If you want to save up, the best combination would be a cheap car with a liability-only plan. The plan will cover damage done to others, and as for your vehicle, it will be cheaper just to replace it entirely with a new car. If you didn’t pay a lot for it in the first place, then this could be the best option for you. However, be careful not to pick a plan with a very low limit. Although they are cheaper, you could find yourself paying a lot more down the line.
For example, if you get into an accident and find yourself required to pay $250 thousand in damages but the insurance limit is $50 thousand, you will have to pay the remainder on your own. This scenario is not that far fetched since it’s easy to face a six-figure lawsuit after a car accident in the US.
To avoid this, don’t just settle for the minimum state limit. Get a cheap car and a liability-only plan with a limit that would cover the majority of expenses if you are in an accident. Similarly, it’s pointless to pay for comprehensive coverage on older and cheaper vehicles: you don’t need to pay hundreds or thousands of dollars annually just in case an old car gets damaged. Overall, keep in mind what each plan is meant for and choose accordingly.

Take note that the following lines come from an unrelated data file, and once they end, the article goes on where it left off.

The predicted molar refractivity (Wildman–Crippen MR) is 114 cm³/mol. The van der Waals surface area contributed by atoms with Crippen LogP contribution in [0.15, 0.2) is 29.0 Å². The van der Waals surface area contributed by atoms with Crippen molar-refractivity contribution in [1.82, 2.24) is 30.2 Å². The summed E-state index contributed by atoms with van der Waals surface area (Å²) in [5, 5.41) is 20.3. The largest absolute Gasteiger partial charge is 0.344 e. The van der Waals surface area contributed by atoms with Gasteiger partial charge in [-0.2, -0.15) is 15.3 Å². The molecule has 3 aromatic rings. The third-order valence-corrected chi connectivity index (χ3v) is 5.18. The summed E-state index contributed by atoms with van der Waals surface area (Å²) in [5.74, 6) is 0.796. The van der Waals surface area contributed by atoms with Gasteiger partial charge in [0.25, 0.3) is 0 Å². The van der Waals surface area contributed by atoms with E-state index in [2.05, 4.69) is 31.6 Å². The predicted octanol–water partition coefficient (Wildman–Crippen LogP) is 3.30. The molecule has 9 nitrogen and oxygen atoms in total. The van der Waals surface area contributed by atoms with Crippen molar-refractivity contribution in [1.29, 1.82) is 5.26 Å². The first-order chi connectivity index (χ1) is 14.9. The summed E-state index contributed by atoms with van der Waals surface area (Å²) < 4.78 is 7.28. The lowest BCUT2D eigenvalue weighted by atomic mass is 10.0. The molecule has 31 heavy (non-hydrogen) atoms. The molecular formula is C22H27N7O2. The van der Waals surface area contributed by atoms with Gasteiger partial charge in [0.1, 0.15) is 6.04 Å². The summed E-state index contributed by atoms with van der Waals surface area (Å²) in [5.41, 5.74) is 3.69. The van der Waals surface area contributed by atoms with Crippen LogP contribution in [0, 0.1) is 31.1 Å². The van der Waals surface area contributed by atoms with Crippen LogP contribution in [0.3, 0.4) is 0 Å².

Tips to Get the Cheapest Premium
Once you’ve decided which kind of plan you’d like to get, you should take into consideration these simple tips and tricks to get the cheapest premium you can:
- Always check if you qualify for discounts offered by your state. Some states offer discounts, for example, if you take certain driving lessons, you’re in a particular financial situation, or if your car is a certain age, so do your research.
- Add security items to your car if you can, such as a dash camera. Sometimes this can help lower insurance costs.
- Make sure to let your insurance provider knows if you don’t drive your car much. Insurers assume by default that you drive an average of 15,000 miles per year, which is what typically takes for people to commute to work five days a week. If you work from home or cycle to work, for instance, make sure this is reflected in your insurance plan. Also make sure that if you have a second car that you rarely use, that it’s registered as a “for-pleasure” vehicle.